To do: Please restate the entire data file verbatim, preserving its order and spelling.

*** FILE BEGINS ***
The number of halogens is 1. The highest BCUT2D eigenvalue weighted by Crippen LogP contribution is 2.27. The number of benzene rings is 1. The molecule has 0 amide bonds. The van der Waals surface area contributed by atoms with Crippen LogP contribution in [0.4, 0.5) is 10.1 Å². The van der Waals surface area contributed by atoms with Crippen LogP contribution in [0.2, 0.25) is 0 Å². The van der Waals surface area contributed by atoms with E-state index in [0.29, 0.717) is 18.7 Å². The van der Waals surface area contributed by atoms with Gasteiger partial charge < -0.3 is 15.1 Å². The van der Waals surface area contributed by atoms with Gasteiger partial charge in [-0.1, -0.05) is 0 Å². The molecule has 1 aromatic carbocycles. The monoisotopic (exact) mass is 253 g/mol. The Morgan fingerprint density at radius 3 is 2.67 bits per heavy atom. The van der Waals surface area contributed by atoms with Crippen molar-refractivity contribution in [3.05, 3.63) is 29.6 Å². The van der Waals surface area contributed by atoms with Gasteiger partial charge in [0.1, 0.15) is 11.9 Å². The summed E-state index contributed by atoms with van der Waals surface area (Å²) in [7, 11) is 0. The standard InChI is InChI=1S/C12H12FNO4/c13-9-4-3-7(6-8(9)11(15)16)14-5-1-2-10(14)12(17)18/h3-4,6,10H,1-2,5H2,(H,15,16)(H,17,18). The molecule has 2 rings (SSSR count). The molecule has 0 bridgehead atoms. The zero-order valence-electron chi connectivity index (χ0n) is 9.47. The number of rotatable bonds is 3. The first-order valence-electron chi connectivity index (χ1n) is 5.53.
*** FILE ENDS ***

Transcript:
The number of halogens is 1. The highest BCUT2D eigenvalue weighted by Crippen LogP contribution is 2.27. The number of benzene rings is 1. The molecule has 0 amide bonds. The van der Waals surface area contributed by atoms with Crippen LogP contribution in [0.4, 0.5) is 10.1 Å². The van der Waals surface area contributed by atoms with Crippen LogP contribution in [0.2, 0.25) is 0 Å². The van der Waals surface area contributed by atoms with E-state index in [0.29, 0.717) is 18.7 Å². The van der Waals surface area contributed by atoms with Gasteiger partial charge < -0.3 is 15.1 Å². The van der Waals surface area contributed by atoms with Gasteiger partial charge in [-0.1, -0.05) is 0 Å². The molecule has 1 aromatic carbocycles. The monoisotopic (exact) mass is 253 g/mol. The Morgan fingerprint density at radius 3 is 2.67 bits per heavy atom. The van der Waals surface area contributed by atoms with Crippen molar-refractivity contribution in [3.05, 3.63) is 29.6 Å². The van der Waals surface area contributed by atoms with Gasteiger partial charge in [0.1, 0.15) is 11.9 Å². The summed E-state index contributed by atoms with van der Waals surface area (Å²) in [7, 11) is 0. The standard InChI is InChI=1S/C12H12FNO4/c13-9-4-3-7(6-8(9)11(15)16)14-5-1-2-10(14)12(17)18/h3-4,6,10H,1-2,5H2,(H,15,16)(H,17,18). The molecule has 2 rings (SSSR count). The molecule has 0 bridgehead atoms. The zero-order valence-electron chi connectivity index (χ0n) is 9.47. The number of rotatable bonds is 3. The first-order valence-electron chi connectivity index (χ1n) is 5.53.